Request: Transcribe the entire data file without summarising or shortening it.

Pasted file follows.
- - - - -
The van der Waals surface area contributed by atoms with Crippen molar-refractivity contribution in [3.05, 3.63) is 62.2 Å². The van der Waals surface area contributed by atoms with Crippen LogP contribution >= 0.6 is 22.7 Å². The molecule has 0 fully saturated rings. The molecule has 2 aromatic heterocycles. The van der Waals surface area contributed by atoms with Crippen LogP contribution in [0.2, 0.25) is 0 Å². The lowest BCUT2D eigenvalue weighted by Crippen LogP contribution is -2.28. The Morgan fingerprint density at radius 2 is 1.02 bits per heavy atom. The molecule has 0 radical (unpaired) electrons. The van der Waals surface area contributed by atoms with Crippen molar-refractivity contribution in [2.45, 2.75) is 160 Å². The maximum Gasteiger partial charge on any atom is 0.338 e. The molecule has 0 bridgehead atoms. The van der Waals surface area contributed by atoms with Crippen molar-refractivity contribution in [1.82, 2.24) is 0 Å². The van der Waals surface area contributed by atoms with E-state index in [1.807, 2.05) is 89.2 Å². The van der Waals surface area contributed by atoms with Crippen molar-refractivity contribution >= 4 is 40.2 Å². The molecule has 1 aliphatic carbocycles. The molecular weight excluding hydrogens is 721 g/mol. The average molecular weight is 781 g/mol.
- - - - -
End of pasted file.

The van der Waals surface area contributed by atoms with Crippen molar-refractivity contribution in [3.05, 3.63) is 62.2 Å². The van der Waals surface area contributed by atoms with Crippen LogP contribution >= 0.6 is 22.7 Å². The molecule has 0 fully saturated rings. The molecule has 2 aromatic heterocycles. The van der Waals surface area contributed by atoms with Crippen LogP contribution in [0.2, 0.25) is 0 Å². The lowest BCUT2D eigenvalue weighted by Crippen LogP contribution is -2.28. The Morgan fingerprint density at radius 2 is 1.02 bits per heavy atom. The molecule has 0 radical (unpaired) electrons. The van der Waals surface area contributed by atoms with Crippen molar-refractivity contribution in [2.45, 2.75) is 160 Å². The maximum Gasteiger partial charge on any atom is 0.338 e. The molecule has 0 bridgehead atoms. The van der Waals surface area contributed by atoms with Crippen molar-refractivity contribution in [1.82, 2.24) is 0 Å². The van der Waals surface area contributed by atoms with E-state index in [1.807, 2.05) is 89.2 Å². The van der Waals surface area contributed by atoms with Crippen molar-refractivity contribution >= 4 is 40.2 Å². The molecule has 1 aliphatic carbocycles. The molecular weight excluding hydrogens is 721 g/mol. The average molecular weight is 781 g/mol.